Wall Street Stock Commentary: Humpty Dumpty Falls Downgreenspun.com : LUSENET : Grassroots Information Coordination Center (GICC) : One Thread
October 6, 2000
Posted Daily Between 5 and 6PM EST
by Lance Lewis
Wall Street Stock Commentary: Humpty Dumpty Falls Down
Asia was mostly lower last night. Japan fell a percent (back below 16000 again), and Hong Kong was closed. Europe was near unchanged as we approached the US open, although Finland was down about 3 percent. The futures were near unchanged in anticipation of the unemployment number. When it hit we got a pretty steep selloff and then a rebound and then another selloff and so on, till finally the futures ended solidly in the red although near even with fair value. We opened flat, had a small bounce, and then a rumor about Morgan Stanley (MWD) taking huge losses in their telecom junk bonds began to make the rounds. That sent us off into the deep end of the pool, as we drove straight down about 2 percent in about 10 minutes. Then, we had a bit of a bounce for a couple hours as the rumor hit Hee Haw (CNBC), and we began to drift lower again, hitting new lows for the day. The last hour saw us bounce a little going into the weekend. Volume heavy again (1.1 bil on the NYSE and 1.8 bil on the Naz.) Breadth was more than 2 to 1 negative on both casinos. Big gainers were in the utilities as the UTY bounced a couple percent. Losers were where everybody else was, but the big losers were in the Internet stocks as the DOT fell 6 percent.
The unemployment number this morning was 3.9% in September, back to the 30-year low we hit in April and down from Augusts 4.1%. Obviously, the real economy did not receive the memo on the "slowdown" that keeps being batted around in bullish financial circles. This report is key, firstly because we didnt melt up on it and ensure a rally into expiration, and secondly (and more importantly) it is key because this ties the Feds hands. The much talked about "Greenspan put" is not available due to the continued strength in the economy. The Fed will not be able to rescue this piggy with rapid rate cuts this time. If this were a chess game, Uncle Al would need to tip his king checkmate. VECO, which is a semi equipment maker, warned this morning and had its limbs ripped off, falling some 35 percent after being just a few days off an all-time high. Other equipment makers were hit as well although many managed to recover some of their losses. AMAT, in particular, yawned at the warning and closed up 2 percent. The SOX, however, was not so lucky as it fell 4 percent, hitting a new low for the move. PC stocks were mixed. GTW seemed to take the most punishment, losing 5 percent. Most of big cap tech was mostly lower. ORCL fell a percent, and SUNW and CSCO 2 percent. MSFT managed to close in the green by a tad. WCOM, of note due to yesterdays margin call news, fell another 3 percent. INTC and MU both continued their marches lower and obviously contributed to the SOX weakness. Handset-land was lower as NOK was hit for 5 percent and ERICY for 2 percent. Elsewhere in telecom equipment, NT was hit for 7 percent, but LU managed to close a tad in the green. Internet stocks were blitzed. By now, everybody knows about William Shatners PCLN and its death-march to zero. It fell another 4 percent today.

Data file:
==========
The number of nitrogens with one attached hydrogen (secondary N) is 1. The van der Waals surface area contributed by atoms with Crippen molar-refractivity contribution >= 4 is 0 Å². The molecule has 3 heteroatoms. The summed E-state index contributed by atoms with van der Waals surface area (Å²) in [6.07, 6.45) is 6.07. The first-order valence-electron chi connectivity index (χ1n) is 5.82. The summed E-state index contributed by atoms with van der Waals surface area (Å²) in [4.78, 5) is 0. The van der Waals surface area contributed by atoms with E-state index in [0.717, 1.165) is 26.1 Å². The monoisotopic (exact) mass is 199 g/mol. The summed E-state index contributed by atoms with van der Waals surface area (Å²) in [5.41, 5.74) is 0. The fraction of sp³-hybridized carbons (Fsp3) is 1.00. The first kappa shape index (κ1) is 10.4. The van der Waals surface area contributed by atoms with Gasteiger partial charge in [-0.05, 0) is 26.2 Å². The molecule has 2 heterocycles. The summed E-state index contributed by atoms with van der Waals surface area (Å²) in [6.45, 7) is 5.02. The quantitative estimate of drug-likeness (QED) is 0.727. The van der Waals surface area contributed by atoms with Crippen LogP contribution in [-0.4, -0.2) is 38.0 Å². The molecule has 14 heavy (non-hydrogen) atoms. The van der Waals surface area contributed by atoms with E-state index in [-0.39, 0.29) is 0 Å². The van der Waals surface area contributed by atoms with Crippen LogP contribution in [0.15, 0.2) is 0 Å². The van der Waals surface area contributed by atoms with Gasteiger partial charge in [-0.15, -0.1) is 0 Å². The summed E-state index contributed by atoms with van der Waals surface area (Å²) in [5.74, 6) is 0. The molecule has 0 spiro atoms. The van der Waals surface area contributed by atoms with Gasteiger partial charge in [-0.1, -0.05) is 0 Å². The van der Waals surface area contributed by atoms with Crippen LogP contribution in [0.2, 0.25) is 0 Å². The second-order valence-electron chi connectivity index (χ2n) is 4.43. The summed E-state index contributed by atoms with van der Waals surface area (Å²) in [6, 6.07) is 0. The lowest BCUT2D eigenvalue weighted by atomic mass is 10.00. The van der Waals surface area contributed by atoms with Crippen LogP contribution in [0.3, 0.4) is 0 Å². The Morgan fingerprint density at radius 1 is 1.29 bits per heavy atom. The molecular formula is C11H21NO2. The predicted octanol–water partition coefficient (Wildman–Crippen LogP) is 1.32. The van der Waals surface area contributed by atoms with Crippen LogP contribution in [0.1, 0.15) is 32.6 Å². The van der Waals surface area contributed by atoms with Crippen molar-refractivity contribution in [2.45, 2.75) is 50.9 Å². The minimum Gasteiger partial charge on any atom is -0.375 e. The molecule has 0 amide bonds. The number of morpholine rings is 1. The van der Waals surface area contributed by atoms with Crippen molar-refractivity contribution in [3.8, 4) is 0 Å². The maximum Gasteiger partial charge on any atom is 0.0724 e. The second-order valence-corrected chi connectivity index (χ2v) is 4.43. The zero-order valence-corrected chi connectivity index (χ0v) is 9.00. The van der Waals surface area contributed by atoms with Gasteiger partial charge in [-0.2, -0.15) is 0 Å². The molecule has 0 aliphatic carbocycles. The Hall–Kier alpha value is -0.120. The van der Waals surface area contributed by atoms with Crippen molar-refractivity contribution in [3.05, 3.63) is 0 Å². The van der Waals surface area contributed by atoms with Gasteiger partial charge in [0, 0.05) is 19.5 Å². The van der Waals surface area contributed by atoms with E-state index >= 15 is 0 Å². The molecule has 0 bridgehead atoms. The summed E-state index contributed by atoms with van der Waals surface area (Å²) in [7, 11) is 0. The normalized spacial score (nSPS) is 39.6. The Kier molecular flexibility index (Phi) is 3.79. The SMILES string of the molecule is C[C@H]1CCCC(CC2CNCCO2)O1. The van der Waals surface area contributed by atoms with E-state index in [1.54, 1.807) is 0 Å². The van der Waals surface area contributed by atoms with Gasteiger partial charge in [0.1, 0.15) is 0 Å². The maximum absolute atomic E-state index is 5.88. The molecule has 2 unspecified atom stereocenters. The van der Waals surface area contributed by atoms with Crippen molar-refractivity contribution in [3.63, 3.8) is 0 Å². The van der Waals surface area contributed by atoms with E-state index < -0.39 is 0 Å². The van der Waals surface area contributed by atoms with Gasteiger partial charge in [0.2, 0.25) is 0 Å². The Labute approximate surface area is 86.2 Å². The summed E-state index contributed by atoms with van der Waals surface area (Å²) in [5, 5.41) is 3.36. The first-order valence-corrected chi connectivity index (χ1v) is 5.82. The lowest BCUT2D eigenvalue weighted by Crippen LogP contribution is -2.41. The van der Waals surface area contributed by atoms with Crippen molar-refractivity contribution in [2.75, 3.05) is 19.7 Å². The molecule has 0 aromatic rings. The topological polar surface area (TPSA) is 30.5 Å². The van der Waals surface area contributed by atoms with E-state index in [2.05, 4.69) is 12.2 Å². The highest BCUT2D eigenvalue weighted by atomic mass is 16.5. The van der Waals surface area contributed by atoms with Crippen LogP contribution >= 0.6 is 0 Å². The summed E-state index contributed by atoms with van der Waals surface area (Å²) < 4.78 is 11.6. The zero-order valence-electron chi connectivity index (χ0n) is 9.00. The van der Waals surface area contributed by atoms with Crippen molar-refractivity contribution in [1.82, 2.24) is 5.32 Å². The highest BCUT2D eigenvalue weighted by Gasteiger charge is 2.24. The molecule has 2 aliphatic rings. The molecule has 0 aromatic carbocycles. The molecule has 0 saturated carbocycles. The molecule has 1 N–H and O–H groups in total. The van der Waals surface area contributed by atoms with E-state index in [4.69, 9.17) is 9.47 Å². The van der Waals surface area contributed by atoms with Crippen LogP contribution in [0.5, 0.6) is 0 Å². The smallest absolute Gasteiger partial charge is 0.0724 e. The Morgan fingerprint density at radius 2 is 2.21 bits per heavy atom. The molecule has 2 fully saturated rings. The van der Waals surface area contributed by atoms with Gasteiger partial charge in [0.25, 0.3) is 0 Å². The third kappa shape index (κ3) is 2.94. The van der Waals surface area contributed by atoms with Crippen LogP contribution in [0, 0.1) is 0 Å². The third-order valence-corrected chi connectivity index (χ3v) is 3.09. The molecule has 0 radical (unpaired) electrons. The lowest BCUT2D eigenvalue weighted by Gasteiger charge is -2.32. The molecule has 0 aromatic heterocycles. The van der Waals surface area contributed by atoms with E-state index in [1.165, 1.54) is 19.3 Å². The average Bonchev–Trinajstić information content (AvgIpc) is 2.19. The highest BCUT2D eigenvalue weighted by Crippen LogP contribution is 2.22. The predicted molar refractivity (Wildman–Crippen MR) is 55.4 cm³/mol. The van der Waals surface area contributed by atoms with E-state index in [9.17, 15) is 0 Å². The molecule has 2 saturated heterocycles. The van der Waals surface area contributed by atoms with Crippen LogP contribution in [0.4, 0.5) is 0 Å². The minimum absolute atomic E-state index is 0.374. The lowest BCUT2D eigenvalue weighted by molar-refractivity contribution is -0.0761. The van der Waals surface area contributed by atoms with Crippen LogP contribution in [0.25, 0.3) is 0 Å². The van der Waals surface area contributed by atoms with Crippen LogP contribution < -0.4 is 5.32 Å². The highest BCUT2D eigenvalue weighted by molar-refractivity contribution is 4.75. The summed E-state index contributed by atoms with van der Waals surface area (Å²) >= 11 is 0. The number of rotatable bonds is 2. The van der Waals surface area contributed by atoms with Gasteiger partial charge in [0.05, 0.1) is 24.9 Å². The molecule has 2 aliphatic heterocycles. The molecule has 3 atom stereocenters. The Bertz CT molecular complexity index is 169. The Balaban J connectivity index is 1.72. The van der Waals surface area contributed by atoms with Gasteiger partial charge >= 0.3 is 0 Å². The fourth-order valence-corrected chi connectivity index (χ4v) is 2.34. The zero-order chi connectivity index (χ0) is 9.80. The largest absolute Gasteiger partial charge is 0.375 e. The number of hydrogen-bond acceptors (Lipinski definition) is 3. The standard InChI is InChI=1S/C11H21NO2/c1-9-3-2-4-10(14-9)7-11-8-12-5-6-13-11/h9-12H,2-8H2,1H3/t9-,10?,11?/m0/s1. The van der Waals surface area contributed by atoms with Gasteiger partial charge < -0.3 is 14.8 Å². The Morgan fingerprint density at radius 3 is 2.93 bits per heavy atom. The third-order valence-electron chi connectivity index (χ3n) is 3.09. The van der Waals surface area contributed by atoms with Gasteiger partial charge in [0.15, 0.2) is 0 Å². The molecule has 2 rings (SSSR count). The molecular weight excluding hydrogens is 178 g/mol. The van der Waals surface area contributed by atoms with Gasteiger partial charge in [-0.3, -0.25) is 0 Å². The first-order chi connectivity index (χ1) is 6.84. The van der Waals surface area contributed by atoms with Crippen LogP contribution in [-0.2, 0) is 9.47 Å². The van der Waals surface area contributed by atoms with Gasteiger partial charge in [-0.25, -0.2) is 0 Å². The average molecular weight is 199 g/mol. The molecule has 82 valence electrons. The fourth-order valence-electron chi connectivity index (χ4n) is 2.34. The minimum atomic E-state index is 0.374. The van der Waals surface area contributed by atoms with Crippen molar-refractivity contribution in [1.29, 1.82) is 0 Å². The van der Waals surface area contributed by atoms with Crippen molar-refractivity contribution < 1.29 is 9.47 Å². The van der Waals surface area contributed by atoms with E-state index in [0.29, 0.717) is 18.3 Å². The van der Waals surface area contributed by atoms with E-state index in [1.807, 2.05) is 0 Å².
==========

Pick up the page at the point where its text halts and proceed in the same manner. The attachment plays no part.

After the close, a class action shareholder lawsuit was announced against PCLN.
So, it appears Scotty may have been telling the truth for once when he told Captain Kirk, "Shes breeeakin apart, Kaptin! I cant hold her together!" Expect a lot more of these type suits, and unfortunately quite a few of them have a lot of merit, although I know nothing about the merits of this particular case. A lot of games have been going on for quite a while, and we can only hope that the guilty parties can be found when the dust settles before the files make their way to the shredder.
YHOO fell 4 percent, AMZN 6 percent, and fleabay (EBAY) 7 percent. Recent bulletproof highflying techs like JDSU, SDLI, SEBL, MXIM, etc were whacked as most fell around 4 to 7 percent. Financials were clubbed today as well obviously as the MWD rumor spread.
The banks opened up initially in the green with a "what me worried?" look.